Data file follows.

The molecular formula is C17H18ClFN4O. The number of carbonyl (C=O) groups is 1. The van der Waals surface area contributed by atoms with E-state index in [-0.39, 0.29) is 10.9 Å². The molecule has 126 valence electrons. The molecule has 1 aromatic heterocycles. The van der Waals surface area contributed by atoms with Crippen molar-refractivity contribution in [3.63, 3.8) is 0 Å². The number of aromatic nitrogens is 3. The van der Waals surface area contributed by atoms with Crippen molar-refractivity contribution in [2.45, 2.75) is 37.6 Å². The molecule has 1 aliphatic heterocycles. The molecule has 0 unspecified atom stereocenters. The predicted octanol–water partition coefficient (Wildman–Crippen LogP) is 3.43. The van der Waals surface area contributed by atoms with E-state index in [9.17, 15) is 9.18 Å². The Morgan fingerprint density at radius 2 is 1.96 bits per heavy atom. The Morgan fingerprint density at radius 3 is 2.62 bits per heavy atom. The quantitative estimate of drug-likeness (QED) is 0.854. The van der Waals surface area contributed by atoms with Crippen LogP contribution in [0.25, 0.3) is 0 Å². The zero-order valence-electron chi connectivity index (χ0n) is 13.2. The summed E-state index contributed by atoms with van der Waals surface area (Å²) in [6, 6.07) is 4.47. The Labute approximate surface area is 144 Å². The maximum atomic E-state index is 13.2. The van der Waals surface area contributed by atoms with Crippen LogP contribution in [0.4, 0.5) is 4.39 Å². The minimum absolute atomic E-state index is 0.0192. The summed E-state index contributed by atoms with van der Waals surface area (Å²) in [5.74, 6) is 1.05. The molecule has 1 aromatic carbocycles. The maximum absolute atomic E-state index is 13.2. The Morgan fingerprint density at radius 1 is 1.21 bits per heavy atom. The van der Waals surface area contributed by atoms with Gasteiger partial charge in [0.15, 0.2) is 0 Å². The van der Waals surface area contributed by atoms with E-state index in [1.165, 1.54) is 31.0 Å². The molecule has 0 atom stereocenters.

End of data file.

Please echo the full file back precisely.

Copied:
The molecular formula is C17H18ClFN4O. The number of carbonyl (C=O) groups is 1. The van der Waals surface area contributed by atoms with E-state index in [-0.39, 0.29) is 10.9 Å². The molecule has 126 valence electrons. The molecule has 1 aromatic heterocycles. The van der Waals surface area contributed by atoms with Crippen molar-refractivity contribution in [3.63, 3.8) is 0 Å². The number of aromatic nitrogens is 3. The van der Waals surface area contributed by atoms with Crippen molar-refractivity contribution in [2.45, 2.75) is 37.6 Å². The molecule has 1 aliphatic heterocycles. The molecule has 0 unspecified atom stereocenters. The predicted octanol–water partition coefficient (Wildman–Crippen LogP) is 3.43. The van der Waals surface area contributed by atoms with E-state index in [9.17, 15) is 9.18 Å². The Morgan fingerprint density at radius 2 is 1.96 bits per heavy atom. The Morgan fingerprint density at radius 3 is 2.62 bits per heavy atom. The quantitative estimate of drug-likeness (QED) is 0.854. The van der Waals surface area contributed by atoms with Crippen LogP contribution in [0.25, 0.3) is 0 Å². The zero-order valence-electron chi connectivity index (χ0n) is 13.2. The summed E-state index contributed by atoms with van der Waals surface area (Å²) in [6, 6.07) is 4.47. The Labute approximate surface area is 144 Å². The maximum atomic E-state index is 13.2. The van der Waals surface area contributed by atoms with Crippen LogP contribution in [0.4, 0.5) is 4.39 Å². The minimum absolute atomic E-state index is 0.0192. The summed E-state index contributed by atoms with van der Waals surface area (Å²) in [5.74, 6) is 1.05. The molecule has 1 aromatic carbocycles. The maximum absolute atomic E-state index is 13.2. The Morgan fingerprint density at radius 1 is 1.21 bits per heavy atom. The van der Waals surface area contributed by atoms with Gasteiger partial charge in [0.15, 0.2) is 0 Å². The van der Waals surface area contributed by atoms with E-state index in [1.165, 1.54) is 31.0 Å². The molecule has 0 atom stereocenters.